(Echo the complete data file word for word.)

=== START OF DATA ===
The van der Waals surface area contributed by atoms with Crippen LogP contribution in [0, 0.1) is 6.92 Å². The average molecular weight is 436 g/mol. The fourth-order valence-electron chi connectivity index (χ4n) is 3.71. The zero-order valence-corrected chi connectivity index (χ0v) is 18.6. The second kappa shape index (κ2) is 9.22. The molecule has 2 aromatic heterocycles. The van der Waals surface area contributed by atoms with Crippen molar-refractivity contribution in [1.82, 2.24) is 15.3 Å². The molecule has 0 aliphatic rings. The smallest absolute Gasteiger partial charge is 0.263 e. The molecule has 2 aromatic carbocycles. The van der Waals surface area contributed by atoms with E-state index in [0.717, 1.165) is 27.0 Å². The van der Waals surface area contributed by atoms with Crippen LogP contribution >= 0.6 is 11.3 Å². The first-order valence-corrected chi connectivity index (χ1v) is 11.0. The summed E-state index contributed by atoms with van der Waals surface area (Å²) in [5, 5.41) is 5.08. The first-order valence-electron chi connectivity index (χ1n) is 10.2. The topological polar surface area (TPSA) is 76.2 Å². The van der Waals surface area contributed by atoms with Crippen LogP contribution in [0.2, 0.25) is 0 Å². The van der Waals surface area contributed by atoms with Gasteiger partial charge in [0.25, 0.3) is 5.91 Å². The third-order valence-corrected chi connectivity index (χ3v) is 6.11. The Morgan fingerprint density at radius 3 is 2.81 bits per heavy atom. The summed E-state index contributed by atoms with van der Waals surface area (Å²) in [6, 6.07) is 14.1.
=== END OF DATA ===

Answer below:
The van der Waals surface area contributed by atoms with Crippen LogP contribution in [0, 0.1) is 6.92 Å². The average molecular weight is 436 g/mol. The fourth-order valence-electron chi connectivity index (χ4n) is 3.71. The zero-order valence-corrected chi connectivity index (χ0v) is 18.6. The second kappa shape index (κ2) is 9.22. The molecule has 2 aromatic heterocycles. The van der Waals surface area contributed by atoms with Crippen molar-refractivity contribution in [1.82, 2.24) is 15.3 Å². The molecule has 0 aliphatic rings. The smallest absolute Gasteiger partial charge is 0.263 e. The molecule has 2 aromatic carbocycles. The van der Waals surface area contributed by atoms with E-state index in [0.717, 1.165) is 27.0 Å². The van der Waals surface area contributed by atoms with Crippen LogP contribution >= 0.6 is 11.3 Å². The first-order valence-corrected chi connectivity index (χ1v) is 11.0. The summed E-state index contributed by atoms with van der Waals surface area (Å²) in [5, 5.41) is 5.08. The first-order valence-electron chi connectivity index (χ1n) is 10.2. The topological polar surface area (TPSA) is 76.2 Å². The van der Waals surface area contributed by atoms with Crippen LogP contribution in [0.2, 0.25) is 0 Å². The van der Waals surface area contributed by atoms with Gasteiger partial charge in [0.25, 0.3) is 5.91 Å². The third-order valence-corrected chi connectivity index (χ3v) is 6.11. The Morgan fingerprint density at radius 3 is 2.81 bits per heavy atom. The summed E-state index contributed by atoms with van der Waals surface area (Å²) in [6, 6.07) is 14.1.